The American burying beetle once lived across 35 states, where it carried out important work aiding the decomposition of dead wildlife and returning nutrients to the soil. Today the insect dwells only in Rhode Island and parts of the Midwest. The FWS says the biggest obstacle to the beetle’s survival in the southern parts of its range is climate change.
“Even with the most aggressive reductions in climate change models,” says the FWS’s Kevin Stubbs, “it wasn't going to change the fact that the temperatures down here were going to rise above levels we think would support the beetle.”
Okay, we are all in agreement that the insect is in ever-increasing peril. So, if anything, we should be increasing protections for the burying beetle to give it the greatest possible chance against extinction, right?
And yet the FWS is proposing to do precisely the opposite—dropping protections that have been in place for decades exactly when the burying beetle need them most. Essentially, the Trump administration is admitting defeat in the fight against climate change as a favor to companies that are helping exacerbate that climate change through increased fossil fuel drilling. The entire incident gives the impression that the Fish and Wildlife Service is being run by a character from a Lewis Carroll story.
Kickin’ It with Mike Pompeo
The Arctic Council, made up of representatives of the eight countries with Arctic territory and of indigenous communities, met in Finland this week but failed to agree on a formal declaration on the protection of the region. Why? Because U.S. Secretary of State Mike Pompeo rejected any language relating to climate change.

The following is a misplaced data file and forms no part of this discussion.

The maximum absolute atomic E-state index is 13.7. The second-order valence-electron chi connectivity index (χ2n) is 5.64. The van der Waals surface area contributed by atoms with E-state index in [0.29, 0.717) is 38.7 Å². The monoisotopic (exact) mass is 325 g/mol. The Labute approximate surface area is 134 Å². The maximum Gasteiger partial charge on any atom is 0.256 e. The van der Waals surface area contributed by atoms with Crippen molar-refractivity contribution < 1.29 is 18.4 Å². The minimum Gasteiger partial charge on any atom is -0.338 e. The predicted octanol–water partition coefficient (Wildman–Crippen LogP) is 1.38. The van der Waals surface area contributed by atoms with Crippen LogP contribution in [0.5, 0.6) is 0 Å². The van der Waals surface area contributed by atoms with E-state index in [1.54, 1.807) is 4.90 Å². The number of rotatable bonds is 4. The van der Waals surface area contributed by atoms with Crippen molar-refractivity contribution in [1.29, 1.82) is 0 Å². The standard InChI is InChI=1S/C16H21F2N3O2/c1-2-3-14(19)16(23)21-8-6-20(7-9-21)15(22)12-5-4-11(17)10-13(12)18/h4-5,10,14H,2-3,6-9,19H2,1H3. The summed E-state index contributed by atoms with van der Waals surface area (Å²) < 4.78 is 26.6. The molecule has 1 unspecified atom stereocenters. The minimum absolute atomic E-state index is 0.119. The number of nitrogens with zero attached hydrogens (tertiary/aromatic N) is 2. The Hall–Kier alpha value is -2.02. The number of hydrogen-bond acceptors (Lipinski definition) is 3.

The Arctic is in the throes of a major climate crisis. Warming twice as fast as the rest of the planet, the region is seeing its sea ice and glaciers melt, resulting in vastly changed landscapes and ecosystems. But Pompeo isn’t concerned. He views the dramatic changes as an opportunity to increase trade, rather than a warning that we’re veering into an uncertain future in which many of the planet’s coastal communities and a huge amount of its biodiversity are threatened.
But here’s the silliest part of Pompeo’s climate change rhetoric. When Finnish journalists asked him about his refusal to allow climate change language in any formal communiqué, Pompeo replied: “The United States is kicking it when it comes to getting its CO2 down. I mean, compare it to China, compare it to Russia, compare it—frankly—to many European nations, each of whom signed the Paris Agreement.”
Let’s just skip over the secretary of state’s use of a 1980s street colloquialism to describe U.S. climate policy. Also laughable is the idea that the Trump administration would be proud of its carbon dioxide emissions record. Last year, U.S. carbon emission rose, while the European Union as a whole emitted 2.5 percent less carbon dioxide. To be fair to Pompeo, a few European nations did see their emissions increase in 2018, including Malta, Latvia, and Estonia. But every country in the EU that might plausibly be considered an economic or political peer to the United States managed to cut its carbon pollution.
As for China, that country’s emissions did increase last year by 2.3 percent, but that’s still half a percentage point lower than the amount that our emissions rose. And China managed this while growing its economy by 6.6 percent, more than double the U.S. economic growth rate last year.
So, no, Mike Pompeo, we’re not kicking it when it comes to getting our CO2 down.
onEarth provides reporting and analysis about environmental science, policy, and culture. All opinions expressed are those of the authors and do not necessarily reflect the policies or positions of NRDC. Learn more or follow us on Facebook and Twitter.